Bourne and Royer said it is crucial to target smaller caterpillars of a half-inch or less for two reasons. First, the caterpillars do not cause severe damage until they reach a size of one inch in length. Second, smaller caterpillars are much more susceptible to insecticide control than larger caterpillars.

“Any product labeled for caterpillar control in turf should be effective for fall armyworm control in sod fields, lawns and golf courses,” Royer said. “The treatment threshold for wheat is one to two fall armyworms per linear foot.”

Grass hay producers need to check their fields as well. An easy way for hay growers to determine if they need to treat their fields is to get a wire coat hanger, bend it into a hoop, place it on the ground and count all sizes of caterpillars in the hoop.

“A hoop will typically cover about two-thirds of a square foot, so a threshold in pasture would be an average of two or three half-inch-long larvae per hoop sample, essentially three or four per square foot,” Royer said. “If the treatment threshold is exceeded, it is much easier to control them with an insecticide when they are less than a half-inch long.”

Always follow label recommendations when applying any insecticide, paying extra attention to the current rates and restrictions listed on the label. “Never assume the rates have remained unchanged from year to year,” Royer said. “Always check and double-check.”

Control guidelines and information on registered insecticides approved for fall armyworms in wheat and a number of other crops are available online at by consulting OSU Extension Current Report CR-7194, “Management of Insect and Mite Pests in Small Grains.”

Control guidelines and information on registered insecticides approved for fall armyworms in rangeland and pasture are available online at by consulting OSU Extension Current Report, CR-7193, “Management of Insect Pests in Rangeland and Pasture.”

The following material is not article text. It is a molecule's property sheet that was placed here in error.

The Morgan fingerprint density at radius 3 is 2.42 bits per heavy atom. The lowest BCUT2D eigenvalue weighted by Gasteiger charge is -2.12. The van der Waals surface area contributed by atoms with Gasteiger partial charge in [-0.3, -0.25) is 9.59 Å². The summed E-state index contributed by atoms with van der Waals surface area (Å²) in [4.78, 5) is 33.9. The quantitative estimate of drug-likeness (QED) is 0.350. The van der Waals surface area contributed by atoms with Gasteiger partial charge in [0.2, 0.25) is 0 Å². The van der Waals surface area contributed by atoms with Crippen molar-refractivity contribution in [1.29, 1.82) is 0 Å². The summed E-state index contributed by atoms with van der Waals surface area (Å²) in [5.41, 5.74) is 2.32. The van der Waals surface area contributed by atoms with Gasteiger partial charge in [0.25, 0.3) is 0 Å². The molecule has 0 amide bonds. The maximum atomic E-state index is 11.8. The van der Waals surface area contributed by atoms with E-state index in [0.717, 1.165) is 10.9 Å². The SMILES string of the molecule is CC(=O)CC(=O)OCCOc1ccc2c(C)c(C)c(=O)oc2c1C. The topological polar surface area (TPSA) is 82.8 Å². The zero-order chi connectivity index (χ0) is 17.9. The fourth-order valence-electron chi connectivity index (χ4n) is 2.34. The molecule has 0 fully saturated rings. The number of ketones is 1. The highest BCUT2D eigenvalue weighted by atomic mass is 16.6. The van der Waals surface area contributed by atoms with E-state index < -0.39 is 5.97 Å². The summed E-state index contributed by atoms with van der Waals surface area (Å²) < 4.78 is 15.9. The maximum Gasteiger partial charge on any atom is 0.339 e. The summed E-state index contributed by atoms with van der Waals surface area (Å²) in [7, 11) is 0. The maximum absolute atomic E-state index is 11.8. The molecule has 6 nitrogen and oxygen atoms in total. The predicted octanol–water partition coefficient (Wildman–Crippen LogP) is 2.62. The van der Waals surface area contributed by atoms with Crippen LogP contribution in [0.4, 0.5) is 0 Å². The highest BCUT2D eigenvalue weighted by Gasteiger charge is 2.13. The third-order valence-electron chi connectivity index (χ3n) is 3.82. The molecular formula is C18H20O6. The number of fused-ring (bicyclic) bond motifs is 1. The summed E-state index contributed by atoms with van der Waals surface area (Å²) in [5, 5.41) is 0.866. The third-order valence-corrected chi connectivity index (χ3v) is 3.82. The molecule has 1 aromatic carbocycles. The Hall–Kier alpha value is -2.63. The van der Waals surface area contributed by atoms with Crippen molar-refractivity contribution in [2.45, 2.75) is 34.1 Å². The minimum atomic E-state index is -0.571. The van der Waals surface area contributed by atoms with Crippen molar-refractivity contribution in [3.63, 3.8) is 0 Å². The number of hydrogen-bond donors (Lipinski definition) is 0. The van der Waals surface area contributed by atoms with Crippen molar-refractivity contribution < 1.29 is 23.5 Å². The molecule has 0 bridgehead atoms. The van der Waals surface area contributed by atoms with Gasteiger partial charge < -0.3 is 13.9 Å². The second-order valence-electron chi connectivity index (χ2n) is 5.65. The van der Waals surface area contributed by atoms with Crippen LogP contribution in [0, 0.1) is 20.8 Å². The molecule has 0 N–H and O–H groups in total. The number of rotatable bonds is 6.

“Be sure to apply insecticides only when periods of dry weather are expected since insecticide can wash off the target with moderate to heavy rain,” Bourne said. “Light irrigation following application of granular formulations may be prescribed on the label but don’t overdo it."

Royer added many pest problems can be avoided by developing an integrated pest management plan that includes the use of good pasture management prac­tices, proper fertilization, mowing and optimal stocking rates.

Property owners and agricultural producers needing additional assistance should contact their local OSU Cooperative Extension county office, typically listed under “County Government” in local telephone directories.

“We will not be out of the woods for a fall armyworm outbreak until we get a good killing frost, so don’t let your guard down,” Bourne said.

The Oklahoma Cooperative Extension Service is a state agency administered by OSU’s Division of Agricultural Sciences and Natural Resources, and one of three equal parts comprising the university’s state and federally mandated teaching, research and Extension land-grant mission.